I got my first sunburn of the year two days ago. Five days from now my band is playing our third show at the Cabin Tavern. Today I saw Iron Man 2. Nineteen years ago I moved to Washington. In 1968 Night of the Living Dead was released. I watched that movie a week ago. I defended my thesis the day before that.
The same night I watched the movie Amanda was out of town. I was staring at the various piles of documents on the living room table, the paper trail of my academic life separated into piles of various ages.
What is it about kitchen tables that resist having dinner eaten on them?
Here is a part of myself I’d forgotten. It’s from December of 2003, when I was but a lowly junior at WWU. That quarter I completed my first 300-level English class. Until that moment, a B+ had meant that I hadn’t cared enough to try. In English 311, however, that B+ was the best I had. That was the first class to ever truly kick my ass.
Jake, a grad-friend and occasional collaborator is TA-ing for that very same class this year. We were hanging out a few weeks ago, and he mentioned that my professor had been using my final from seven years ago as an example of what the projects could look like. Until this moment, I had completely forgotten its existence, and in fact it took a little bit of description on Jake’s part for the project to even ring a bell. I had no record of it on my computer either.
Suffice it to say, my professor had made a photocopy and was happy to return the original to me. I remember that the idea was inspired by Mark Z. Danielewski’s House of Leaves, which prominently features a spiral staircase. The text is printed onto tracing paper in a boxy spiral. The effect, then, is that as the pages stack up you can see traces of other pages underneath. Trust me when I say the text itself is garbage, but I have to admit that seven years later I’m pretty impressed with my 21-year-old self’s idea.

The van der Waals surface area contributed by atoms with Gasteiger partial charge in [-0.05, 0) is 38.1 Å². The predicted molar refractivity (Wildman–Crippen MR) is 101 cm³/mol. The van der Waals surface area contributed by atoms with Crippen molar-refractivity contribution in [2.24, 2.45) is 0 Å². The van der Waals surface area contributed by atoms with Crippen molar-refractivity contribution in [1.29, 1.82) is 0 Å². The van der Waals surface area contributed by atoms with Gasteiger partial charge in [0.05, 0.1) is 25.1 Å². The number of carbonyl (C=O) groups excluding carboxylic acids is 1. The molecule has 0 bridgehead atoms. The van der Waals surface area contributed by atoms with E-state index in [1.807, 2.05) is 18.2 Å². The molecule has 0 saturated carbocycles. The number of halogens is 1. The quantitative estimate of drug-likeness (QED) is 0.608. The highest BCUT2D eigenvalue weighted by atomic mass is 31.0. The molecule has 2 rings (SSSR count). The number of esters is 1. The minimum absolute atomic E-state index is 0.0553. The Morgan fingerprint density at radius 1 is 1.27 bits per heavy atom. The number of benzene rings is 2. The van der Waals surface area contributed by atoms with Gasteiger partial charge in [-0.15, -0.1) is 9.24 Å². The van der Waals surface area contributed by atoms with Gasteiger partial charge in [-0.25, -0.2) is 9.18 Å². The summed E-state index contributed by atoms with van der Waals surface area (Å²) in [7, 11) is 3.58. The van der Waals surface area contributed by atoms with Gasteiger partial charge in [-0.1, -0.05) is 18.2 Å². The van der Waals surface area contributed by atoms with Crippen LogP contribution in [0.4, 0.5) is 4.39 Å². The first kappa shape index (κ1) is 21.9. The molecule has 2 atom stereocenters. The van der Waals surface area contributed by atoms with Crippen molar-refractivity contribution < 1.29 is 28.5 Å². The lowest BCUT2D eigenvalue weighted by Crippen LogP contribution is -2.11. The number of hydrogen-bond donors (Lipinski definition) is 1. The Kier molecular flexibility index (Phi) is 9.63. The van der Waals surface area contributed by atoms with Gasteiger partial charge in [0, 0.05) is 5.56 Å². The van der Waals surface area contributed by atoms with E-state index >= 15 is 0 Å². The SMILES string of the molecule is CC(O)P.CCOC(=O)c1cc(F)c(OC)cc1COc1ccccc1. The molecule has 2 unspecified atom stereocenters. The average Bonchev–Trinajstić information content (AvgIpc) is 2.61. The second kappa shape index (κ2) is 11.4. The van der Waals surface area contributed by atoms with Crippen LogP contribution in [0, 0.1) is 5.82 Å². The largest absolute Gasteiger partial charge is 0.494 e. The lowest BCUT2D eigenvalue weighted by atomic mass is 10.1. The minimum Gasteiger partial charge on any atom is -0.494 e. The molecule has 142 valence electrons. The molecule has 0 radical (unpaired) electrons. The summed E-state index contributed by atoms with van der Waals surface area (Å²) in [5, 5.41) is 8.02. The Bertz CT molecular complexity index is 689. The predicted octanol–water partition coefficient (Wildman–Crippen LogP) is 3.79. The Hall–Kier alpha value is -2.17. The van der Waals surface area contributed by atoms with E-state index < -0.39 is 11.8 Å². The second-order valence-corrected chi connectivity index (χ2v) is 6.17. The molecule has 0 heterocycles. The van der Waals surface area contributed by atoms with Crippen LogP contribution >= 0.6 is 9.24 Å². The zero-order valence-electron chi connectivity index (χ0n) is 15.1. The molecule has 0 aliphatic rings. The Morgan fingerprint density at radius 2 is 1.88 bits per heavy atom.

That same professor served on my thesis committee this year. Thinking about it now, I’m not surprised that the same person who handed in “The Spiral Staircase” seven years ago thought it would be a good idea to write a sequence of poems based on a zombie dream I’d had a year ago.
Here’s what my first attempt at ordering the project looked like. This was late February, according to the photo. I remember it took several hours and a lot of anger before I was happy with an order. Two months after, I’d say a very substantial amount of the pages you see on the floor here got cut anyway, but it was the first time I actually saw a story starting to take shape.
During my defense I was asked why there was such a preponderance of media in my thesis. At the time I answered something along the lines of this being code between myself and my family, and that I’m fascinated with being from a generation that only knows living in a time of heavy mediation.
The day after my defense I was watching Night of the Living Dead by myself with the lights out, and kicking myself in the ass for somehow failing to watch this while working on a zombie text. Now I have a much better answer to the media question: because in zombie texts the media always represents the protagonist’s only contact with the outside world. What a fool I was not to see it earlier.
What is it about revelations existing just outside of time?